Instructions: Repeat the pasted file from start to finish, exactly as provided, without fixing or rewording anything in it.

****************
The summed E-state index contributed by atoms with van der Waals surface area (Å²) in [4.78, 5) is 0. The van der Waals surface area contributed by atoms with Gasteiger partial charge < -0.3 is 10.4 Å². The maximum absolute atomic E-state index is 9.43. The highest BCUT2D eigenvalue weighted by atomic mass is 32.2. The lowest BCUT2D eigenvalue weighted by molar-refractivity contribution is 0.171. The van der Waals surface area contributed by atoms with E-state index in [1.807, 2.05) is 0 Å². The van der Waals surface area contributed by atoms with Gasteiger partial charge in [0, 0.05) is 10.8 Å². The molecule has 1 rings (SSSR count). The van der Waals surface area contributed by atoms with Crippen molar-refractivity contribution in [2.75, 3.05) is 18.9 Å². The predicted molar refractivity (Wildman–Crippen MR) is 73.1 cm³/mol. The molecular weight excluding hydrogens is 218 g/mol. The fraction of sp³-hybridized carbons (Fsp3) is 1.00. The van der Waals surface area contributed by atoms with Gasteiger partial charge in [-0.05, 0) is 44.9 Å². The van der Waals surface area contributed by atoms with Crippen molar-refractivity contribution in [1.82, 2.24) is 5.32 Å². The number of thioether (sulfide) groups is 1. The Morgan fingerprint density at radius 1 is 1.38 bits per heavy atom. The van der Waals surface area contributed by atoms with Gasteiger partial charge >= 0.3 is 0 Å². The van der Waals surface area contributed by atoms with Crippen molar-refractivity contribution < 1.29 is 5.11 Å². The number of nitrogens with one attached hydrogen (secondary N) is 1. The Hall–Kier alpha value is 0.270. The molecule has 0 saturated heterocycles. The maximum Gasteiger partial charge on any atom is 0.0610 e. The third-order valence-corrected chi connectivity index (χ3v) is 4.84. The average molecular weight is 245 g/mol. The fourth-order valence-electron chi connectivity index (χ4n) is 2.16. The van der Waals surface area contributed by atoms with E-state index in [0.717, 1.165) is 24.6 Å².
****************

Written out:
The summed E-state index contributed by atoms with van der Waals surface area (Å²) in [4.78, 5) is 0. The van der Waals surface area contributed by atoms with Gasteiger partial charge < -0.3 is 10.4 Å². The maximum absolute atomic E-state index is 9.43. The highest BCUT2D eigenvalue weighted by atomic mass is 32.2. The lowest BCUT2D eigenvalue weighted by molar-refractivity contribution is 0.171. The van der Waals surface area contributed by atoms with E-state index in [1.807, 2.05) is 0 Å². The van der Waals surface area contributed by atoms with Gasteiger partial charge in [0, 0.05) is 10.8 Å². The molecule has 1 rings (SSSR count). The van der Waals surface area contributed by atoms with Crippen molar-refractivity contribution in [2.75, 3.05) is 18.9 Å². The predicted molar refractivity (Wildman–Crippen MR) is 73.1 cm³/mol. The molecular weight excluding hydrogens is 218 g/mol. The fraction of sp³-hybridized carbons (Fsp3) is 1.00. The van der Waals surface area contributed by atoms with Gasteiger partial charge in [-0.05, 0) is 44.9 Å². The van der Waals surface area contributed by atoms with Crippen molar-refractivity contribution in [1.82, 2.24) is 5.32 Å². The number of thioether (sulfide) groups is 1. The Morgan fingerprint density at radius 1 is 1.38 bits per heavy atom. The van der Waals surface area contributed by atoms with Gasteiger partial charge >= 0.3 is 0 Å². The van der Waals surface area contributed by atoms with Crippen molar-refractivity contribution < 1.29 is 5.11 Å². The number of nitrogens with one attached hydrogen (secondary N) is 1. The Hall–Kier alpha value is 0.270. The molecule has 0 saturated heterocycles. The maximum Gasteiger partial charge on any atom is 0.0610 e. The third-order valence-corrected chi connectivity index (χ3v) is 4.84. The average molecular weight is 245 g/mol. The fourth-order valence-electron chi connectivity index (χ4n) is 2.16. The van der Waals surface area contributed by atoms with E-state index in [0.717, 1.165) is 24.6 Å².